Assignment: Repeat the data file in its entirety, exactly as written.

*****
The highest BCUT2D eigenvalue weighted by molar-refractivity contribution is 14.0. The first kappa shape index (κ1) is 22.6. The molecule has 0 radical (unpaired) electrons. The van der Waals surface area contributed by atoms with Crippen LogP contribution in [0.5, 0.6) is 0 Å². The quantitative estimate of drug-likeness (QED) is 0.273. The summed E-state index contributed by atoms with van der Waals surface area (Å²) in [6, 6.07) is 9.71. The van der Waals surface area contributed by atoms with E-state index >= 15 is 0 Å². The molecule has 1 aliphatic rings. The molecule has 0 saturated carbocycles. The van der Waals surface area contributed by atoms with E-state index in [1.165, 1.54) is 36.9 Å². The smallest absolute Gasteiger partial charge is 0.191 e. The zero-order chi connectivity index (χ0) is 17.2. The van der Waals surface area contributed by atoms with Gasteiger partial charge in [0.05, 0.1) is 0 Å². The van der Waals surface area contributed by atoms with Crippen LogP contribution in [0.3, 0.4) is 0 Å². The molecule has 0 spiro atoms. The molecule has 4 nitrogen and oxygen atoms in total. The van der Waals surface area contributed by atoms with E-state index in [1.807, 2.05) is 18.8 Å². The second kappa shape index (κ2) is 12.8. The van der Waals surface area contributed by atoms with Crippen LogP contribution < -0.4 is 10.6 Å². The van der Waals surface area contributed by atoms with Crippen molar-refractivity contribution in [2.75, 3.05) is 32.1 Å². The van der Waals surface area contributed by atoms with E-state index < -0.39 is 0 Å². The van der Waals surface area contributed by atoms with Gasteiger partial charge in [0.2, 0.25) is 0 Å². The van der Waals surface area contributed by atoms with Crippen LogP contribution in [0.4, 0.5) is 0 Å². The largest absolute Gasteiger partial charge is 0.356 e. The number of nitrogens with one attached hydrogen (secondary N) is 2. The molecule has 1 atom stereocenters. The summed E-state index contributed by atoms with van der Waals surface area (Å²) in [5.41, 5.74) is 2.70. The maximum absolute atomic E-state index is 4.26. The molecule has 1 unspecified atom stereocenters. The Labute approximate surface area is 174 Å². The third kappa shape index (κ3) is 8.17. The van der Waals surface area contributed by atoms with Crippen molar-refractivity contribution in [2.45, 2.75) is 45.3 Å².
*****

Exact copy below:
The highest BCUT2D eigenvalue weighted by molar-refractivity contribution is 14.0. The first kappa shape index (κ1) is 22.6. The molecule has 0 radical (unpaired) electrons. The van der Waals surface area contributed by atoms with Crippen LogP contribution in [0.5, 0.6) is 0 Å². The quantitative estimate of drug-likeness (QED) is 0.273. The summed E-state index contributed by atoms with van der Waals surface area (Å²) in [6, 6.07) is 9.71. The van der Waals surface area contributed by atoms with E-state index >= 15 is 0 Å². The molecule has 1 aliphatic rings. The molecule has 0 saturated carbocycles. The van der Waals surface area contributed by atoms with E-state index in [1.165, 1.54) is 36.9 Å². The smallest absolute Gasteiger partial charge is 0.191 e. The zero-order chi connectivity index (χ0) is 17.2. The van der Waals surface area contributed by atoms with Gasteiger partial charge in [0.05, 0.1) is 0 Å². The van der Waals surface area contributed by atoms with Crippen LogP contribution in [0.3, 0.4) is 0 Å². The molecule has 0 spiro atoms. The molecule has 4 nitrogen and oxygen atoms in total. The van der Waals surface area contributed by atoms with E-state index in [1.807, 2.05) is 18.8 Å². The second kappa shape index (κ2) is 12.8. The van der Waals surface area contributed by atoms with Crippen LogP contribution < -0.4 is 10.6 Å². The van der Waals surface area contributed by atoms with Crippen molar-refractivity contribution in [2.75, 3.05) is 32.1 Å². The van der Waals surface area contributed by atoms with E-state index < -0.39 is 0 Å². The van der Waals surface area contributed by atoms with Gasteiger partial charge in [0.2, 0.25) is 0 Å². The van der Waals surface area contributed by atoms with Crippen LogP contribution in [0.4, 0.5) is 0 Å². The largest absolute Gasteiger partial charge is 0.356 e. The number of nitrogens with one attached hydrogen (secondary N) is 2. The molecule has 1 atom stereocenters. The summed E-state index contributed by atoms with van der Waals surface area (Å²) in [5.41, 5.74) is 2.70. The maximum absolute atomic E-state index is 4.26. The molecule has 1 unspecified atom stereocenters. The Labute approximate surface area is 174 Å². The third kappa shape index (κ3) is 8.17. The van der Waals surface area contributed by atoms with Crippen molar-refractivity contribution in [2.45, 2.75) is 45.3 Å².